“I believe ‘with’ is the most important word in the Christian faith” (p. 7). And so Samuel Wells begins Incarnational Ministry: Being with the Church. The title raises a question right from the start: with his clear focus on “being with,” Wells only briefly mentions the word incarnational, so why is the title Incarnational Ministry? Although it has become popular to speak of incarnational ministry, the anthropocentric orientation of that term and its tendency toward an exemplarist Christology would seem antithetical to Wells’s argument. All the more so since the primary focus of the book, “being with,” is grounded in being with God in Christ: baptism grafts us into the body of Christ and the Eucharist places us in union with Christ (p. 38).

Incarnational Ministry: Being with the Church • By Samuel Wells. Eerdmans. Pp. 245. $22

Most of us would agree that the principle of “being with” is central to Christian ministry; we simply have no idea how to do it and we certainly don’t seem to have the time. In a world ordered and shaped by the myth of continual progress, the idea of being with is not only counterintuitive, but is something for which we have no training or practice, no learned habituation.

If in the Nazareth Manifesto Wells laid out an apologetic for being with, here he gives body and substance to what it means to be with one another in ministry. And by ministry he is not referring solely to ordination but to the ministry everyone in the Church is called to. He contrasts his emphasis on being with to other approaches to ministry — working for, working with, and being for. Although he writes that he is not trying to discredit these other models of ministry, it is clear that he sees them as poor substitutes for our true calling. In particular he seeks to dismantle the stranglehold that “working for” has on the Christian imagination and practice.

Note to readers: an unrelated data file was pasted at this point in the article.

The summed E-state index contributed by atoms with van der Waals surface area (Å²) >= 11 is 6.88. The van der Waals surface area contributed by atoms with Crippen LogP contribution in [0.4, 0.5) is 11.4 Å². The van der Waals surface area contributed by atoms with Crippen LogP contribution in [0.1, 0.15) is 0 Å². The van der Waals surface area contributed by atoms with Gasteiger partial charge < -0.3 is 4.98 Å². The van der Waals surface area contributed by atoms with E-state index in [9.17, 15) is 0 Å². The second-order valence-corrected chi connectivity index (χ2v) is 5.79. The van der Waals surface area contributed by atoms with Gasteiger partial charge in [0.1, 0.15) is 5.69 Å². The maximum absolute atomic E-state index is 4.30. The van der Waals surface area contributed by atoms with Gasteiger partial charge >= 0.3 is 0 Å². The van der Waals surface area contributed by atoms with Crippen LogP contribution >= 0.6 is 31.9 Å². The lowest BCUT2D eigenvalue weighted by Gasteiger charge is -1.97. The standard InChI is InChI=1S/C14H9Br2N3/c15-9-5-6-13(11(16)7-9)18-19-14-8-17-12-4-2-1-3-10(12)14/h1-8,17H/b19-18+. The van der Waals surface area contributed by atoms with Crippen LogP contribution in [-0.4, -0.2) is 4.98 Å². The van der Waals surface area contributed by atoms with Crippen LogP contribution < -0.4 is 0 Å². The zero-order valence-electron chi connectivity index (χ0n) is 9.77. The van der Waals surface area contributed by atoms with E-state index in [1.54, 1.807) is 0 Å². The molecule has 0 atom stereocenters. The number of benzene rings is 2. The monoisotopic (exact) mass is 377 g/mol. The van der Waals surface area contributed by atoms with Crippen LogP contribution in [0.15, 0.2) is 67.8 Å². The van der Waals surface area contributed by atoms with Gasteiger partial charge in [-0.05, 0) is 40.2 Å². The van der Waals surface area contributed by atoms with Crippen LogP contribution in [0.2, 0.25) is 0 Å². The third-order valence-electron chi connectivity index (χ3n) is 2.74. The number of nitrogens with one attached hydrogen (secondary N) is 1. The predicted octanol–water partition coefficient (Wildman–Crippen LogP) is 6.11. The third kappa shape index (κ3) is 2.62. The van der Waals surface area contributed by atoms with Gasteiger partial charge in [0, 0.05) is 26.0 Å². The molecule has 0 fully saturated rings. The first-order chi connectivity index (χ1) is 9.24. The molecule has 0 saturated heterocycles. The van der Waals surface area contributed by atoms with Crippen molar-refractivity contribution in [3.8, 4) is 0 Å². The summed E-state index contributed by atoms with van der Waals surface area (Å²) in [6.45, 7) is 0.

In the first instance, as Wells argues, being with involves simply showing up. Yet, this is no passive presence, standing next to another person, but active presence and careful attention, which transforms showing up into focused interaction. Being with involves participation or partnership with one another. Central to this is the church as “a community of persons who have come to regard being with God as being definitively practiced amid the particularities and contingencies of being with one another” (p. 81).


At times Incarnational Ministry reads like a stream of consciousness — Wells quickly moves from one thought to another — yet not in a scattershot fashion but in a manner that reveals the rich interwoven texture of our relationships with God, with one another, and with ourselves. His experience and skill as a preacher is manifest as Wells moves fluidly from description, to reflection on a biblical text, to sharing an anecdote or telling a story. It is as though he is inviting his listener to be with him: to sit down and engage attentively in the natural flow of conversation as he explores what it means to truly be with one another and to be with God. In fact, the book demands a being with.